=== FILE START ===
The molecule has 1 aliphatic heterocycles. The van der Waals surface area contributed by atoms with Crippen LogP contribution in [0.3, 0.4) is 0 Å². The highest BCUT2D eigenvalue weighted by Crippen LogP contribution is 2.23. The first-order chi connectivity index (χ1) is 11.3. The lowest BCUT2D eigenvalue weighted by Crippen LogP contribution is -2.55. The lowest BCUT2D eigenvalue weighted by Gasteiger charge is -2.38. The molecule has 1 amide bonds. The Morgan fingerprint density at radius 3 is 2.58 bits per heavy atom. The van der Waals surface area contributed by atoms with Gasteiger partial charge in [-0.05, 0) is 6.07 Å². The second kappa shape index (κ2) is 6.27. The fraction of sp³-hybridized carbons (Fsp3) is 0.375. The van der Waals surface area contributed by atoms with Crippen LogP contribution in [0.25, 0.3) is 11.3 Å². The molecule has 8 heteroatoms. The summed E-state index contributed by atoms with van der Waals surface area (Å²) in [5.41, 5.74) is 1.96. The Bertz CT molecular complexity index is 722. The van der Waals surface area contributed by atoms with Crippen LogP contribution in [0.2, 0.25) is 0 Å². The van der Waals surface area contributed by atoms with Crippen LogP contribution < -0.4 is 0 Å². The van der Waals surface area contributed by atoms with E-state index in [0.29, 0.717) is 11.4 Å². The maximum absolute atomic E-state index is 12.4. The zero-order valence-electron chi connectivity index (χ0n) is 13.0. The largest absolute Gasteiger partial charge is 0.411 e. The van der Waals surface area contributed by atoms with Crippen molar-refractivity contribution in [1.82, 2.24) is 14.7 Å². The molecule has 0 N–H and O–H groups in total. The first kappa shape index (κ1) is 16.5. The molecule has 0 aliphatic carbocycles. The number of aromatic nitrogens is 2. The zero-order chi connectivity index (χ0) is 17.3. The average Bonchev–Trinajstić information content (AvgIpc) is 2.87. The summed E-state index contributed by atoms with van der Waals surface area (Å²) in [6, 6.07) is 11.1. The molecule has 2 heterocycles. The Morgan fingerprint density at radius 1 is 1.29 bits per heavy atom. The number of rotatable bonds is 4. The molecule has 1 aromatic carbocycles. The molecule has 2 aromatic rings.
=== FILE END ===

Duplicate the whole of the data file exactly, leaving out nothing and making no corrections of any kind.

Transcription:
The molecule has 1 aliphatic heterocycles. The van der Waals surface area contributed by atoms with Crippen LogP contribution in [0.3, 0.4) is 0 Å². The highest BCUT2D eigenvalue weighted by Crippen LogP contribution is 2.23. The first-order chi connectivity index (χ1) is 11.3. The lowest BCUT2D eigenvalue weighted by Crippen LogP contribution is -2.55. The lowest BCUT2D eigenvalue weighted by Gasteiger charge is -2.38. The molecule has 1 amide bonds. The Morgan fingerprint density at radius 3 is 2.58 bits per heavy atom. The van der Waals surface area contributed by atoms with Gasteiger partial charge in [-0.05, 0) is 6.07 Å². The second kappa shape index (κ2) is 6.27. The fraction of sp³-hybridized carbons (Fsp3) is 0.375. The van der Waals surface area contributed by atoms with Crippen LogP contribution in [0.25, 0.3) is 11.3 Å². The molecule has 8 heteroatoms. The summed E-state index contributed by atoms with van der Waals surface area (Å²) in [5.41, 5.74) is 1.96. The Bertz CT molecular complexity index is 722. The van der Waals surface area contributed by atoms with Crippen LogP contribution in [0.2, 0.25) is 0 Å². The van der Waals surface area contributed by atoms with Crippen LogP contribution < -0.4 is 0 Å². The van der Waals surface area contributed by atoms with E-state index in [0.29, 0.717) is 11.4 Å². The maximum absolute atomic E-state index is 12.4. The zero-order valence-electron chi connectivity index (χ0n) is 13.0. The largest absolute Gasteiger partial charge is 0.411 e. The van der Waals surface area contributed by atoms with Crippen molar-refractivity contribution in [1.82, 2.24) is 14.7 Å². The molecule has 0 N–H and O–H groups in total. The first kappa shape index (κ1) is 16.5. The molecule has 0 aliphatic carbocycles. The number of aromatic nitrogens is 2. The zero-order chi connectivity index (χ0) is 17.3. The average Bonchev–Trinajstić information content (AvgIpc) is 2.87. The summed E-state index contributed by atoms with van der Waals surface area (Å²) in [6, 6.07) is 11.1. The molecule has 2 heterocycles. The Morgan fingerprint density at radius 1 is 1.29 bits per heavy atom. The number of rotatable bonds is 4. The molecule has 1 aromatic carbocycles. The molecule has 2 aromatic rings.